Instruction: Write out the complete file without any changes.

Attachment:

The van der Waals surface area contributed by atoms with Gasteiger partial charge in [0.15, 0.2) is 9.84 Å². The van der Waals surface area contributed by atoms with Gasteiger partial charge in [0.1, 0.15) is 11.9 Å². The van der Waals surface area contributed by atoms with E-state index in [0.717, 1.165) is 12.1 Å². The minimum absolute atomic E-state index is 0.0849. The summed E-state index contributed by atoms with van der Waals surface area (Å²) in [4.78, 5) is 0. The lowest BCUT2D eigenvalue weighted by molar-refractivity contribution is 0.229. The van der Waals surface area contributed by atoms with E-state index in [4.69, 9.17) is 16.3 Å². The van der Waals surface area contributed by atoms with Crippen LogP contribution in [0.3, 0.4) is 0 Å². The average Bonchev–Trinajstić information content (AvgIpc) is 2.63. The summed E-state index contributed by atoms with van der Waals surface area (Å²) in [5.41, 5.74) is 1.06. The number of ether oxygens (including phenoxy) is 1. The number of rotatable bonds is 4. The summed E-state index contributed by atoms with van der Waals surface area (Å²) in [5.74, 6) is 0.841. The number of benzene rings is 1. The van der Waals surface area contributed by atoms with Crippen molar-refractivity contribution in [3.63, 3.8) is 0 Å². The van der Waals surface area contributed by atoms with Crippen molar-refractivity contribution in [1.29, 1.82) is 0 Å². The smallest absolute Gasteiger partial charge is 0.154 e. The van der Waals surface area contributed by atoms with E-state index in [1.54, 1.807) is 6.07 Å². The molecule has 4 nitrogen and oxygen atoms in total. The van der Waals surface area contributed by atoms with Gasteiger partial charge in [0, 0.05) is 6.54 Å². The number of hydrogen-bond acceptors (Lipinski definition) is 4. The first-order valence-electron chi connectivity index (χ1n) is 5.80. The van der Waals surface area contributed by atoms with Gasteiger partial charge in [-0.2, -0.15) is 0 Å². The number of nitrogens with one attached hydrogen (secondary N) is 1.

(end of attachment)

The van der Waals surface area contributed by atoms with Gasteiger partial charge in [0.15, 0.2) is 9.84 Å². The van der Waals surface area contributed by atoms with Gasteiger partial charge in [0.1, 0.15) is 11.9 Å². The van der Waals surface area contributed by atoms with E-state index in [0.717, 1.165) is 12.1 Å². The minimum absolute atomic E-state index is 0.0849. The summed E-state index contributed by atoms with van der Waals surface area (Å²) in [4.78, 5) is 0. The lowest BCUT2D eigenvalue weighted by molar-refractivity contribution is 0.229. The van der Waals surface area contributed by atoms with E-state index in [4.69, 9.17) is 16.3 Å². The van der Waals surface area contributed by atoms with Crippen LogP contribution in [0.3, 0.4) is 0 Å². The average Bonchev–Trinajstić information content (AvgIpc) is 2.63. The summed E-state index contributed by atoms with van der Waals surface area (Å²) in [5.41, 5.74) is 1.06. The number of ether oxygens (including phenoxy) is 1. The number of rotatable bonds is 4. The summed E-state index contributed by atoms with van der Waals surface area (Å²) in [5.74, 6) is 0.841. The number of benzene rings is 1. The van der Waals surface area contributed by atoms with Crippen molar-refractivity contribution in [3.63, 3.8) is 0 Å². The van der Waals surface area contributed by atoms with Crippen molar-refractivity contribution in [1.29, 1.82) is 0 Å². The smallest absolute Gasteiger partial charge is 0.154 e. The van der Waals surface area contributed by atoms with E-state index in [1.54, 1.807) is 6.07 Å². The molecule has 4 nitrogen and oxygen atoms in total. The van der Waals surface area contributed by atoms with Gasteiger partial charge in [0, 0.05) is 6.54 Å². The number of hydrogen-bond acceptors (Lipinski definition) is 4. The first-order valence-electron chi connectivity index (χ1n) is 5.80. The van der Waals surface area contributed by atoms with Gasteiger partial charge in [-0.2, -0.15) is 0 Å². The number of nitrogens with one attached hydrogen (secondary N) is 1.